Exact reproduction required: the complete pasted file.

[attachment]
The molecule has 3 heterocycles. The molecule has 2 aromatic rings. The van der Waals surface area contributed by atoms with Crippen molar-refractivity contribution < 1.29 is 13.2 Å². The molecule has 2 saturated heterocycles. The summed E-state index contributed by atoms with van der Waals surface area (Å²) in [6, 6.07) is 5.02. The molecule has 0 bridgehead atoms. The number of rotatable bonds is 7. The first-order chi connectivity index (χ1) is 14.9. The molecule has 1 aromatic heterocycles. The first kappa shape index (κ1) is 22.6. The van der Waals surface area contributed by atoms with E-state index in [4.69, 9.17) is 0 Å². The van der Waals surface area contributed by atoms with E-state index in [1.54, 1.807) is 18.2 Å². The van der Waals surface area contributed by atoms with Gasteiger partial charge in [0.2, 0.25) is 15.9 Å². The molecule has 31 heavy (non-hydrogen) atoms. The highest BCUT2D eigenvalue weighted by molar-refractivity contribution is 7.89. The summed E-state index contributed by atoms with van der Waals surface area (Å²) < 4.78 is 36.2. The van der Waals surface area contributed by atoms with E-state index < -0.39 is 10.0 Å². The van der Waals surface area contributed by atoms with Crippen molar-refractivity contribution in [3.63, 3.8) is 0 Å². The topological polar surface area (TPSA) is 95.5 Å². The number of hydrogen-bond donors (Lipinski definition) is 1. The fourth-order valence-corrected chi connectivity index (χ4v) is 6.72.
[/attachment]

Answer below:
The molecule has 3 heterocycles. The molecule has 2 aromatic rings. The van der Waals surface area contributed by atoms with Crippen molar-refractivity contribution < 1.29 is 13.2 Å². The molecule has 2 saturated heterocycles. The summed E-state index contributed by atoms with van der Waals surface area (Å²) in [6, 6.07) is 5.02. The molecule has 0 bridgehead atoms. The number of rotatable bonds is 7. The first-order chi connectivity index (χ1) is 14.9. The molecule has 1 aromatic heterocycles. The first kappa shape index (κ1) is 22.6. The van der Waals surface area contributed by atoms with E-state index in [4.69, 9.17) is 0 Å². The van der Waals surface area contributed by atoms with E-state index in [1.54, 1.807) is 18.2 Å². The van der Waals surface area contributed by atoms with Gasteiger partial charge in [0.2, 0.25) is 15.9 Å². The molecule has 31 heavy (non-hydrogen) atoms. The highest BCUT2D eigenvalue weighted by molar-refractivity contribution is 7.89. The summed E-state index contributed by atoms with van der Waals surface area (Å²) < 4.78 is 36.2. The van der Waals surface area contributed by atoms with E-state index < -0.39 is 10.0 Å². The van der Waals surface area contributed by atoms with Crippen molar-refractivity contribution in [3.63, 3.8) is 0 Å². The topological polar surface area (TPSA) is 95.5 Å². The number of hydrogen-bond donors (Lipinski definition) is 1. The fourth-order valence-corrected chi connectivity index (χ4v) is 6.72.